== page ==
Reproclaiming the Everlasting Gospel
Once, in describing my upcoming wedding to a friend, I mentioned that it was a Quaker Meeting for Worship in which all would sit silent, waiting on the Lord. When she found out that no human being would be leading the meeting, she was puzzled.
"Who pronounces you man and wife?"
"Jesus," I replied.
"Yes, but whose voice does he use?"
In that brief exchange, I glimpsed a fundamental difference in our viewpoints that I'm still trying to understand after nearly thirty years. Her question seemed to imply a few basic assumptions which she thought we shared: 1) If a human being is officiating at a worship service or a wedding, Jesus is using that person's voice to run things; i.e., to preach, pray, teach, or pronounce a couple man and wife 2) If no one person is officiating, Jesus will still use the voices of the people who speak to conduct the business for which the group is gathered 3) Since both types of groups are meeting with the honest intent of hearing God, and speaking for him, that hearing and speaking will come about. The form of worship or type of Christian group is secondary or perhaps irrelevant.
However, I had rejected these assumptions several years previously, in favor of what I'd discovered about Quaker unprogrammed Meeting for Worship in the Name of Jesus. First, the silent waiting acted as a check on all our assumptions and our urges to speak. Second, there was a purpose in waiting and not rushing forward in pre-arranged worship activities: That purpose was to listen to God. Third, in waiting to hear his voice, we could most certainly NOT assume that every urge to speak was a prompting from God to rise and verbally address the meeting. Indeed, for all present, and especially for newcomers like me, the primary activity was to listen inwardly and pray for the discernment to know the difference between something we merely wanted to say and a true message that God had given any one of us to speak. Close attention and unimpeded listening were a must in this process—and when someone did speak in obedience to a true prompting, those words had the power to settle and deepen the meeting, blessing all present.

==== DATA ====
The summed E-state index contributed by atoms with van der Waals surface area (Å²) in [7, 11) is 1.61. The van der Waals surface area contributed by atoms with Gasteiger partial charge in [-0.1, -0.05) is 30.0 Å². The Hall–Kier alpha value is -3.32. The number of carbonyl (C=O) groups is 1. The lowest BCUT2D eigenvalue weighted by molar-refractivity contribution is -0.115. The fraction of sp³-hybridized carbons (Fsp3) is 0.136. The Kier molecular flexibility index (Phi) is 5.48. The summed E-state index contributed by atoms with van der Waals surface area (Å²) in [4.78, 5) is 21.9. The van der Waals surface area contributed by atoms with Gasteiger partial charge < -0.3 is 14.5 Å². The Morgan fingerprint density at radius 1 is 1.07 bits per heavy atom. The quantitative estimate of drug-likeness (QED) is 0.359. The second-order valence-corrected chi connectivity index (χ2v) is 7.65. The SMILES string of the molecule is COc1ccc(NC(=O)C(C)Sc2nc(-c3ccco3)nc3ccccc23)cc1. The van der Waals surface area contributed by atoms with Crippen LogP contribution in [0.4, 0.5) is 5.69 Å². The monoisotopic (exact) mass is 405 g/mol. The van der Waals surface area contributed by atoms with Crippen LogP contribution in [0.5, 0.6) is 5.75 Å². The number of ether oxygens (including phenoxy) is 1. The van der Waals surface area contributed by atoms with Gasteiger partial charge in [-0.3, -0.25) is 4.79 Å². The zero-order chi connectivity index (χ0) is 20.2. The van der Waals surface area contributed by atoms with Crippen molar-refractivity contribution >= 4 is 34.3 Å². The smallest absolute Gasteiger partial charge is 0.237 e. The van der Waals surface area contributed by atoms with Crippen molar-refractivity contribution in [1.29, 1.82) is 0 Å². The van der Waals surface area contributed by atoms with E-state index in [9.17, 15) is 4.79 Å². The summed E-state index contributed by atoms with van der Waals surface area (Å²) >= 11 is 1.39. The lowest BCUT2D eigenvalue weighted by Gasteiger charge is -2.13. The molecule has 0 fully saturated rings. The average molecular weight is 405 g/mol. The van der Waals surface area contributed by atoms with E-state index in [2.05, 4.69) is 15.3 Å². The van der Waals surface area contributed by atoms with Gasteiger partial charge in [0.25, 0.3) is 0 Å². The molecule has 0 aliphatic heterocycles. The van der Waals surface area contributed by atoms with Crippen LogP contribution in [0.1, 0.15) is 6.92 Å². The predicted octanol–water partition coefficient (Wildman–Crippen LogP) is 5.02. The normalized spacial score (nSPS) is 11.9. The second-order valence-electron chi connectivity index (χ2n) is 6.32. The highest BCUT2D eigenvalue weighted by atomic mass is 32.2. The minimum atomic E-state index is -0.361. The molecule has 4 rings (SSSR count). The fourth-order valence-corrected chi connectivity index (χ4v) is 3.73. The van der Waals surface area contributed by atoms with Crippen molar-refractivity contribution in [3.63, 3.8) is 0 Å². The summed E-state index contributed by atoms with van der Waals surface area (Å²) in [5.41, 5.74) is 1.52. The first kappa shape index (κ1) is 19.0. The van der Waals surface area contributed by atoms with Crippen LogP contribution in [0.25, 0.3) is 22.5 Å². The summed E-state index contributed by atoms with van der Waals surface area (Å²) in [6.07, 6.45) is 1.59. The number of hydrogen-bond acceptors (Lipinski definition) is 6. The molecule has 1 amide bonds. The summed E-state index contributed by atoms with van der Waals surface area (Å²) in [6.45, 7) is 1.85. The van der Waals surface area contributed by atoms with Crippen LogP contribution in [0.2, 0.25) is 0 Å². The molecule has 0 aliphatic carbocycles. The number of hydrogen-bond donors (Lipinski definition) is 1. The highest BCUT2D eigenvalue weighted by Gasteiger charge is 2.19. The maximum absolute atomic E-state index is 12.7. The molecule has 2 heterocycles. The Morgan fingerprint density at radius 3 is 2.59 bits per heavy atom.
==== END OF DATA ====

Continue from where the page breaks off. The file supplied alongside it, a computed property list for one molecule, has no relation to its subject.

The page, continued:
By contrast, "worship as usual," with its programmed agenda, human leaders, and prescribed teaching, often does not carry any particular power, and most of the time does not foster the practice of attentive waiting before you utter a word. So, although it appears that both types of groups share the idea that Jesus uses someone's voice to minister to his flock, they have little or no common ground.
In Meeting for Worship in the Name of Jesus, we know he will teach us directly, therefore we have hopes and expectations, rather than assumptions. Either one or more people will speak—inspired and commanded by God—or possibly nobody will speak, leaving him free to deal with each of us individually. He teaches us how to pray, and we have to wait for that wisdom and discernment also. He will lead us, so no human leader will ever be able to exert authority over us, because he is the authority. He will gather us together, not by rules nor by any creed or doctrine; thus, our unity comes not from a church hierarchy but from a shared experience of listening to one teacher.
Therefore, everything in Meeting for Worship in the Name of Jesus points away from the assumption that all the words spoken and acts performed in a typical church service come from God. Programmed worship leaves neither time nor attention for the long, deep waiting that must so often precede really hearing from Jesus Christ.
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